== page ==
Lil Wayne receives eight nominations
Southern rapper Lil Wayne, whose “Tha Carter III” is the biggest-selling album released this year, received eight Grammy nominations Wednesday night to lead the field in the 51st annual Grammy Awards.
For the first time ever, the Recording Academy announced the nominations during a nighttime concert event that was aired on CBS.
The concert, which featured past Grammy winners and Taylor Swift performing songs inducted into the Grammy Hall of Fame, featured the announcement of five categories.
The awards, given in 110 categories, will be handed out Feb. 8 at Staples Center in Los Angeles.
Hip-hop and rock were well represented among the those who received multiple noms. Coldplay pulled in seven, Jay-Z, Ne-Yo and Kanye West had six each and Alison Krauss, John Mayer, Robert Plant, Radiohead and Jazmine Sullivan snared five apiece. Adele, Danger Mouse, the Eagles, Lupe Fiasco, George Strait, and T.I. each received four.
Coldplay and Adele are the only acts nominated in three of the top categories. Coldplay, the only contender in the top four that has won a major Grammy previously, will be vying for album, record and song of the year; Adele is up for new artist, record and song.
Lil Wayne, whose “Tha Carter III” is up for album of the year, is also nominated for rap/sung collaboration, rap album, rap solo, two times for rap song and twice for rap performance by a duo or a group.
The song and record categories rewarded tracks that have shown themselves to have legs rather than tracks released late in the eligibility period that ended Sept. 30. A common strategy in recent years, which has paid off for Alicia Keys and U2, is to release a single at the tail end of the eligibility period and an album at the start of the next one.
In fact, Coldplay’s “Viva La Vida” is the only contender for record of the year that appears on an album released after the spring. It’s up against two songs that built an audience over the course of the year, M.I.A.’s “Paper Planes” and Adele’s “Chasing Pavements”; iTunes’ top-selling track of 2008, Leona Lewis’ “Bleeding Love”; and a cut from a 14-month old album, Robert Plant and Alison Krauss’ “Please Read the Letter.”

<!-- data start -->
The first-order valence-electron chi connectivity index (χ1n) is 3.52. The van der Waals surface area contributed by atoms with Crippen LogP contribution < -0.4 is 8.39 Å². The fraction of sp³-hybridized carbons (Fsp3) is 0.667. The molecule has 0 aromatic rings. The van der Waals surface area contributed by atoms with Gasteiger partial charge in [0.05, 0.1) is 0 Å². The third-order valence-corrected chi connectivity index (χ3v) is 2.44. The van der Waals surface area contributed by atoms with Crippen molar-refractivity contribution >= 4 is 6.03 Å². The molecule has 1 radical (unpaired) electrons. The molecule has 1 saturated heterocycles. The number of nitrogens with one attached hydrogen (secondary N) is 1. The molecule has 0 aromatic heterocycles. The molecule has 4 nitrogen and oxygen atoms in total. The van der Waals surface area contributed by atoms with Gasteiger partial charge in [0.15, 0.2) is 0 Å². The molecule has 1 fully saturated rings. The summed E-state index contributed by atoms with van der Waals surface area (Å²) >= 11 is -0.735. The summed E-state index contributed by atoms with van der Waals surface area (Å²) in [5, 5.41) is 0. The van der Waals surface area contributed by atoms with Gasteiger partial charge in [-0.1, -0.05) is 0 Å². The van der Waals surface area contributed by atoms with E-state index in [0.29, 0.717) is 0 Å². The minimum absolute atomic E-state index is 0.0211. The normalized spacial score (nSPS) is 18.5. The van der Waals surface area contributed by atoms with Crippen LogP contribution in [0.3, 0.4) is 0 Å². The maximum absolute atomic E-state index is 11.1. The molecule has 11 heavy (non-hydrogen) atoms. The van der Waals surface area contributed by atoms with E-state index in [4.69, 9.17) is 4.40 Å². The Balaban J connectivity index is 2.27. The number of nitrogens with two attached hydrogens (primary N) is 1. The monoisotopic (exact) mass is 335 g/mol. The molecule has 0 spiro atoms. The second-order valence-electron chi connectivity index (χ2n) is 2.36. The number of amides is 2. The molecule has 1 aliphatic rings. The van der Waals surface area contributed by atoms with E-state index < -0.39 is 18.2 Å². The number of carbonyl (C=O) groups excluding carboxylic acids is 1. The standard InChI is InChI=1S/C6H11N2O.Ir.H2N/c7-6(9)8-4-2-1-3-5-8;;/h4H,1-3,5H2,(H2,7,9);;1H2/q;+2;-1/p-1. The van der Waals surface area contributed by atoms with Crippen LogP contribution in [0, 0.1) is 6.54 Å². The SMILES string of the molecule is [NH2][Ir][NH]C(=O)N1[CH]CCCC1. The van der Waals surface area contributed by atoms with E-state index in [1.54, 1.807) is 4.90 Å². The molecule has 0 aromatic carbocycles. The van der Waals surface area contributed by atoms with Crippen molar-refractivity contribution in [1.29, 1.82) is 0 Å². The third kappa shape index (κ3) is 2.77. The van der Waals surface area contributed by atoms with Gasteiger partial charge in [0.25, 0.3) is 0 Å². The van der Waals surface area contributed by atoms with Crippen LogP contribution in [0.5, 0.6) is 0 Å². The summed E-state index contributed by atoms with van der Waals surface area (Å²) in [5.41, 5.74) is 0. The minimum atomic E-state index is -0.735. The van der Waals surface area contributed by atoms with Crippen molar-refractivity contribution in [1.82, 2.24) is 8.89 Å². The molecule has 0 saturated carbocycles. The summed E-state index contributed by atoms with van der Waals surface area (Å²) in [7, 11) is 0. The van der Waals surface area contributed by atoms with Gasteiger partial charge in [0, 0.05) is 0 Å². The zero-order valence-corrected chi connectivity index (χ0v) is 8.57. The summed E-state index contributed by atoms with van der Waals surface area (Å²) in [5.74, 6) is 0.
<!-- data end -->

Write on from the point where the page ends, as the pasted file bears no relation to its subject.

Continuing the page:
Two of the year’s hottest tracks on radio, Estelle’s “American Boy” and Sara Bareilles’ “Love Song,” go up against “Viva La Vida,” Adele’s “Chasing Pavements” and Jason Mraz’s “I’m Yours” for the song trophy.
Four of the album of the year contenders were among the most discussed albums of 2008. Radiohead’s “In Rainbows” raised a ruckus when it was self-released by the band, initially online in a “pay-what-you-want” format; “Tha Carter III” is the only album to top the 1 million sold mark in a week this year; and “Viva la Vida” is the most downloaded album in 2008. The Plant-Krauss collaboration, “Raising Sand,” saw its profile blossom this year after scoring well with critics after its October 2007 release and an extensive tour that went through most of the year.
All the nominated albums have sold more than 1 million copies except for Ne-Yo’s “Year of the Gentleman,” which has moved 650,000 since its June 24 release.
New artist category features the teen idols the Jonas Brothers, whose third album was released during the eligibility period, contending with the young British thrushes, Adele and Duffy, the country trio Lady Antebellum and soul singer Jazmine Sullivan.
Adele and Duffy are among the class of British hitmakers who arrived Stateside with U.K. No. 1s under their belts. And both had to fight through comparisons to Amy Winehouse to get their specific belnds of ’60s-style pop and soul heard on their own merits. Both artists have received extensive support from their labels — Duffy from Mercury, Adele is on Columbia — but it was a luck of the draw that recently put Adele in the spotlight; she was the musical guest on “Saturday Night Live” on the seg that featured VP candidate Sarah Palin.
That appearance breathed new life into her album “19,” which now has a cume of 240,000.
Like most Grammy kudocasts it had its moments but was not a complete success.
The hourlong telecast attempted to combine contempo stars, vintage material and alert viewers to the opening of the Grammy Museum.
Taylor Swift, the 18-year-old country sensation, and LL Cool J were hosts that did not appear entirely comfortable. John Mayer, on the other hand, seems like a natural.
Foo Fighters’ aggressive performance of Carly Simon’s “You’re So Vain” received the biggest ovation inside the Nokia Theater and head Foo Dave Grohl provided the night’s only light-hearted moments with his slightly goofy readings of nominees in a pop and a country category.
But he cracked a joke about a “Nudie suit,” referring to the late North Hollywood tailor who designed colorful sequined outfits for country stars, that soared over the heads of the assembled crowd.
Mariah Carey, who received no noms for her “E=MC2” album, opened the evening a bit stiffly, singing the Phil Spector-produced Darlene Love classic “Christmas (Baby Please Come Home).” Celine Dion did a letter-perfect reading of Janis Ian’s “At Seventeen” that, due to the gentleness of the ballad, served as a reminder of why so many Grammy telecasts in the ’70s were rather yawn-inducing.
Christina Aguilera tried to fill the biggest shoes, singing the Gershwins’ “I Loves You Porgy” as a tribute to Nina Simone. Backed by a jazz quartet, Aguilera displayed impressive control through the bulk of the perf, showing off the range of her pipes only at the song’s conclusion.
After the show Recording Academy president and CEO Neil Portnow said it’s too early to say whether the Academy and CBS will do an encore.
“We think it has great potential,” he said. “We’ll go back and evaluate. Right now it feels pretty good.”